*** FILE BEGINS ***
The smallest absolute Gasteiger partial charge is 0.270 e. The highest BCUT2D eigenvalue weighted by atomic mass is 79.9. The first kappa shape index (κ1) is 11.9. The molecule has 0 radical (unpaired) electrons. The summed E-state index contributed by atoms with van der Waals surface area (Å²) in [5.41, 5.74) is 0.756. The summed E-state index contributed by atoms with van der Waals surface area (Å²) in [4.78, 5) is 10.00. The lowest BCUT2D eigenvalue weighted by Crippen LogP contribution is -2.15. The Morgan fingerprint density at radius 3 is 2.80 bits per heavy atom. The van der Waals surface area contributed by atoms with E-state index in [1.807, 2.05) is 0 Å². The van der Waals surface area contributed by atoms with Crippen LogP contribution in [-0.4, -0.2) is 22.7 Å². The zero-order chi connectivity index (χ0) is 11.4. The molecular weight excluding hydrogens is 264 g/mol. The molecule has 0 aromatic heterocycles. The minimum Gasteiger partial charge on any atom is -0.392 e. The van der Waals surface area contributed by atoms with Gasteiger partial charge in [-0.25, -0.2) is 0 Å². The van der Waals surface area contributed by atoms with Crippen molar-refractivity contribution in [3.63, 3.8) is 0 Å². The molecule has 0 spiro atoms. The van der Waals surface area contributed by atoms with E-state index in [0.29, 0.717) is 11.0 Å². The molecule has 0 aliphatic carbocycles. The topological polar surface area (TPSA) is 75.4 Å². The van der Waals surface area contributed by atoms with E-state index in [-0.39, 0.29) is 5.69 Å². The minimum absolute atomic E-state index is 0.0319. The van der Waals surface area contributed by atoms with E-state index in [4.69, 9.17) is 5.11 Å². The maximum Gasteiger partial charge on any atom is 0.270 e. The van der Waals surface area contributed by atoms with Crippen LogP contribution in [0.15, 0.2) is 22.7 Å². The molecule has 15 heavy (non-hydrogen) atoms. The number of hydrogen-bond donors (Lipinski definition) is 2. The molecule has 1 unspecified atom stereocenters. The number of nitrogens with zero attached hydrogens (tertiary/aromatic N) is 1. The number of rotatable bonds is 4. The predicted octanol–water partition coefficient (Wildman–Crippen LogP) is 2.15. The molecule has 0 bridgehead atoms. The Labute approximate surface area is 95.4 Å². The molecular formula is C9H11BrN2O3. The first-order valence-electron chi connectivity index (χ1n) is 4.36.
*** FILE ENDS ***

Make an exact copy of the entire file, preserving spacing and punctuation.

The smallest absolute Gasteiger partial charge is 0.270 e. The highest BCUT2D eigenvalue weighted by atomic mass is 79.9. The first kappa shape index (κ1) is 11.9. The molecule has 0 radical (unpaired) electrons. The summed E-state index contributed by atoms with van der Waals surface area (Å²) in [5.41, 5.74) is 0.756. The summed E-state index contributed by atoms with van der Waals surface area (Å²) in [4.78, 5) is 10.00. The lowest BCUT2D eigenvalue weighted by Crippen LogP contribution is -2.15. The Morgan fingerprint density at radius 3 is 2.80 bits per heavy atom. The van der Waals surface area contributed by atoms with E-state index in [1.807, 2.05) is 0 Å². The van der Waals surface area contributed by atoms with Crippen LogP contribution in [-0.4, -0.2) is 22.7 Å². The zero-order chi connectivity index (χ0) is 11.4. The molecular weight excluding hydrogens is 264 g/mol. The molecule has 0 aromatic heterocycles. The minimum Gasteiger partial charge on any atom is -0.392 e. The van der Waals surface area contributed by atoms with Gasteiger partial charge in [-0.25, -0.2) is 0 Å². The van der Waals surface area contributed by atoms with Crippen molar-refractivity contribution in [3.63, 3.8) is 0 Å². The molecule has 0 spiro atoms. The van der Waals surface area contributed by atoms with E-state index in [0.29, 0.717) is 11.0 Å². The molecule has 0 aliphatic carbocycles. The topological polar surface area (TPSA) is 75.4 Å². The van der Waals surface area contributed by atoms with E-state index in [-0.39, 0.29) is 5.69 Å². The minimum absolute atomic E-state index is 0.0319. The van der Waals surface area contributed by atoms with E-state index in [4.69, 9.17) is 5.11 Å². The maximum Gasteiger partial charge on any atom is 0.270 e. The van der Waals surface area contributed by atoms with Crippen LogP contribution in [0.15, 0.2) is 22.7 Å². The molecule has 15 heavy (non-hydrogen) atoms. The number of hydrogen-bond donors (Lipinski definition) is 2. The molecule has 1 unspecified atom stereocenters. The number of nitrogens with zero attached hydrogens (tertiary/aromatic N) is 1. The number of rotatable bonds is 4. The predicted octanol–water partition coefficient (Wildman–Crippen LogP) is 2.15. The molecule has 0 bridgehead atoms. The Labute approximate surface area is 95.4 Å². The molecular formula is C9H11BrN2O3. The first-order valence-electron chi connectivity index (χ1n) is 4.36.